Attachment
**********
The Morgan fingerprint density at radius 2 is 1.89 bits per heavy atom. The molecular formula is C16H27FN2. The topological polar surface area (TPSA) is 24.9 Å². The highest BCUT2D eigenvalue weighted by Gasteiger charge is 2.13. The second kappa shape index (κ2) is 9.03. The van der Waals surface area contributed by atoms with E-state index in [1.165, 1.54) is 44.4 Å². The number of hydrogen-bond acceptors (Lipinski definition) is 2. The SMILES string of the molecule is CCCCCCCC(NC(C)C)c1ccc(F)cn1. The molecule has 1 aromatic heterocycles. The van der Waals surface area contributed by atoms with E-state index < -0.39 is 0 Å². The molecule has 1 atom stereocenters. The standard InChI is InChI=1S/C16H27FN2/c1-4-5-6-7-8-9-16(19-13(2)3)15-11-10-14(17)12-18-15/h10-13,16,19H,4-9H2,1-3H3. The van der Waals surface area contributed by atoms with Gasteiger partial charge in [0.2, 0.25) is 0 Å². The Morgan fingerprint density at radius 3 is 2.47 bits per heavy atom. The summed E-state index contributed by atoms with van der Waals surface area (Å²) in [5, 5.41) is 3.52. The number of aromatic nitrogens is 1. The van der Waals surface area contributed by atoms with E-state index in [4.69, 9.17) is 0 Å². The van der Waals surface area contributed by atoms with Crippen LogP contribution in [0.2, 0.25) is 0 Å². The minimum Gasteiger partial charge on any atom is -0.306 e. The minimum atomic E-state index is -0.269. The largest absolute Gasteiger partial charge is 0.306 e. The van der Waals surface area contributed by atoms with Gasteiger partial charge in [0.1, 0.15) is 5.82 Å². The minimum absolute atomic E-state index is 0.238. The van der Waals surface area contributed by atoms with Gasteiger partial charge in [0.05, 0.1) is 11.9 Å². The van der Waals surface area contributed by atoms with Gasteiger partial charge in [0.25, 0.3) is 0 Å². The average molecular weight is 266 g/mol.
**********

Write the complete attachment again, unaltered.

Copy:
The Morgan fingerprint density at radius 2 is 1.89 bits per heavy atom. The molecular formula is C16H27FN2. The topological polar surface area (TPSA) is 24.9 Å². The highest BCUT2D eigenvalue weighted by Gasteiger charge is 2.13. The second kappa shape index (κ2) is 9.03. The van der Waals surface area contributed by atoms with E-state index in [1.165, 1.54) is 44.4 Å². The number of hydrogen-bond acceptors (Lipinski definition) is 2. The SMILES string of the molecule is CCCCCCCC(NC(C)C)c1ccc(F)cn1. The molecule has 1 aromatic heterocycles. The van der Waals surface area contributed by atoms with E-state index < -0.39 is 0 Å². The molecule has 1 atom stereocenters. The standard InChI is InChI=1S/C16H27FN2/c1-4-5-6-7-8-9-16(19-13(2)3)15-11-10-14(17)12-18-15/h10-13,16,19H,4-9H2,1-3H3. The van der Waals surface area contributed by atoms with Gasteiger partial charge in [0.2, 0.25) is 0 Å². The Morgan fingerprint density at radius 3 is 2.47 bits per heavy atom. The summed E-state index contributed by atoms with van der Waals surface area (Å²) in [5, 5.41) is 3.52. The number of aromatic nitrogens is 1. The van der Waals surface area contributed by atoms with E-state index in [4.69, 9.17) is 0 Å². The van der Waals surface area contributed by atoms with Crippen LogP contribution in [0.2, 0.25) is 0 Å². The minimum Gasteiger partial charge on any atom is -0.306 e. The minimum atomic E-state index is -0.269. The largest absolute Gasteiger partial charge is 0.306 e. The van der Waals surface area contributed by atoms with Gasteiger partial charge in [0.1, 0.15) is 5.82 Å². The minimum absolute atomic E-state index is 0.238. The van der Waals surface area contributed by atoms with Gasteiger partial charge in [0.05, 0.1) is 11.9 Å². The van der Waals surface area contributed by atoms with Gasteiger partial charge in [0.25, 0.3) is 0 Å². The average molecular weight is 266 g/mol.